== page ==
8. Business for Good
We may be a tiny company, but we believe in the power of business for good, and we love seeing the business community coming together to support hunger relief.
As we do our holiday shopping this year many of our favorite online retailers have offered the option to donate or “round up” at checkout. We love this idea because it helps make giving a regular practice instead of an isolated event where we “check the box.” It’s rather painless to opt in at checkout … and imagine what it would look like if all of us made a practice of saying, “yes.”
We also feel privileged to have our personal donations matched by our company. This year hunger relief was one of the focuses of our annual giving campaign, and we matched donations to non-profits related to that effort. In particular, we appreciate the work of Feeding America at a national level, as they have massive reach and are able to help food banks across the country.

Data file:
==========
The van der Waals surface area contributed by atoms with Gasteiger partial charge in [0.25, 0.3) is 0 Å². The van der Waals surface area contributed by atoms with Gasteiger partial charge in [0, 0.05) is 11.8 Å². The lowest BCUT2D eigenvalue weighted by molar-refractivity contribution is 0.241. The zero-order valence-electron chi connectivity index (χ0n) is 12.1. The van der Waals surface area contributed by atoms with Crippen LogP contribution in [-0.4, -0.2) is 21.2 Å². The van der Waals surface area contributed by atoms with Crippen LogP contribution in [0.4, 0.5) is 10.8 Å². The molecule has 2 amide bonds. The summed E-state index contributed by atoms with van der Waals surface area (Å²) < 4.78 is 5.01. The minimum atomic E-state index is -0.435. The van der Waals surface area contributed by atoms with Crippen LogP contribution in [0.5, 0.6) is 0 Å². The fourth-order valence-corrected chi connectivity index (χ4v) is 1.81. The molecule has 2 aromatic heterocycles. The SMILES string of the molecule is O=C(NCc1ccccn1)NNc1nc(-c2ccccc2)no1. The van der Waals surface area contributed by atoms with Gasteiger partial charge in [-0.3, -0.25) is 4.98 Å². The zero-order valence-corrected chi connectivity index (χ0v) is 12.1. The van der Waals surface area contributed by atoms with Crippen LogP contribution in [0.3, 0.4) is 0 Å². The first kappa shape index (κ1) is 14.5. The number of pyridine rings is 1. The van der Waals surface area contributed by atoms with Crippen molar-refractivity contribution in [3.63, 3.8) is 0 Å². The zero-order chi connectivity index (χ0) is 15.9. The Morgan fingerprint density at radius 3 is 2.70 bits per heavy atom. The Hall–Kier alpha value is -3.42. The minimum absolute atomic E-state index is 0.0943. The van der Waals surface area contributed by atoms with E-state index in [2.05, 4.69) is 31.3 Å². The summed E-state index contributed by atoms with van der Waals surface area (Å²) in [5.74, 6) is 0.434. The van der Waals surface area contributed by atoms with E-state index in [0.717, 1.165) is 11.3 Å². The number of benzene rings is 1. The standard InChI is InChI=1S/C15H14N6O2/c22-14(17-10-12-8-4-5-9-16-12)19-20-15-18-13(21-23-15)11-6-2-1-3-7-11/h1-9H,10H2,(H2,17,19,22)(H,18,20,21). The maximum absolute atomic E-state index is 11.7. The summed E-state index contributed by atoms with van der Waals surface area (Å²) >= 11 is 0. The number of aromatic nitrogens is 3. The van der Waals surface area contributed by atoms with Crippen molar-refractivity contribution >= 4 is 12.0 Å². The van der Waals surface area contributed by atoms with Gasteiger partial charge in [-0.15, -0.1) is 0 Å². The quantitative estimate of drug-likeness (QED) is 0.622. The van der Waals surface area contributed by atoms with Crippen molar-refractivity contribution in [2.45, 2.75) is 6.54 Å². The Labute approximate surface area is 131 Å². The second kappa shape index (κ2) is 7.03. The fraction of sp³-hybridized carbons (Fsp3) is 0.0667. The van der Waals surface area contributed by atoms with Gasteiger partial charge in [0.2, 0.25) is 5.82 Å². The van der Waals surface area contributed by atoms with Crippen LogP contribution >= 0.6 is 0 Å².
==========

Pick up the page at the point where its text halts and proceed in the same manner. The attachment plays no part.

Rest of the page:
This holiday season, food is a powerful reminder of how we are tethered together in this shared world, and of all that we have in common. We hope that as we all make great food a centerpiece of our holiday celebrations that we also take time to give a gift of nourishment to someone in need.
Kate leads the marketing team at Vermont Creamery, and in her spare time can be found cooking for her family with Vermont's finest local ingredients, exploring the local craft beverage scene, and trail running in the local mountains.